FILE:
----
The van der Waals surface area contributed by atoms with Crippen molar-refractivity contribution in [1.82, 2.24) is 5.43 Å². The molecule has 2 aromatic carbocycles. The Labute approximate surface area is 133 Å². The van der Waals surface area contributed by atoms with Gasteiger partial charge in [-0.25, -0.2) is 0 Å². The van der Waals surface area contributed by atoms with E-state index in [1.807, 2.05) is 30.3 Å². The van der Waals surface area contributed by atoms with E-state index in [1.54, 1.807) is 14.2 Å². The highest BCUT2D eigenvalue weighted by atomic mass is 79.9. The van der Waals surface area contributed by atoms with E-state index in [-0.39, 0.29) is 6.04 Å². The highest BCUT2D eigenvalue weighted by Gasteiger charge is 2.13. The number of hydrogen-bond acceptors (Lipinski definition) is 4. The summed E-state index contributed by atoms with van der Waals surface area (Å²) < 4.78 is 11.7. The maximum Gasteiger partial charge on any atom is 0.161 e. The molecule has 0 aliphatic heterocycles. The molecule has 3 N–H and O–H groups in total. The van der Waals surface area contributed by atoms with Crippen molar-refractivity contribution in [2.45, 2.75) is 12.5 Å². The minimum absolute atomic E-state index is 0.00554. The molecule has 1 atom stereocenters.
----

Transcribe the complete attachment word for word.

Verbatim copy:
The van der Waals surface area contributed by atoms with Crippen molar-refractivity contribution in [1.82, 2.24) is 5.43 Å². The molecule has 2 aromatic carbocycles. The Labute approximate surface area is 133 Å². The van der Waals surface area contributed by atoms with Gasteiger partial charge in [-0.25, -0.2) is 0 Å². The van der Waals surface area contributed by atoms with E-state index in [1.807, 2.05) is 30.3 Å². The van der Waals surface area contributed by atoms with E-state index in [1.54, 1.807) is 14.2 Å². The highest BCUT2D eigenvalue weighted by atomic mass is 79.9. The van der Waals surface area contributed by atoms with E-state index in [-0.39, 0.29) is 6.04 Å². The highest BCUT2D eigenvalue weighted by Gasteiger charge is 2.13. The number of hydrogen-bond acceptors (Lipinski definition) is 4. The summed E-state index contributed by atoms with van der Waals surface area (Å²) < 4.78 is 11.7. The maximum Gasteiger partial charge on any atom is 0.161 e. The molecule has 0 aliphatic heterocycles. The molecule has 3 N–H and O–H groups in total. The van der Waals surface area contributed by atoms with Crippen molar-refractivity contribution in [2.45, 2.75) is 12.5 Å². The minimum absolute atomic E-state index is 0.00554. The molecule has 1 atom stereocenters.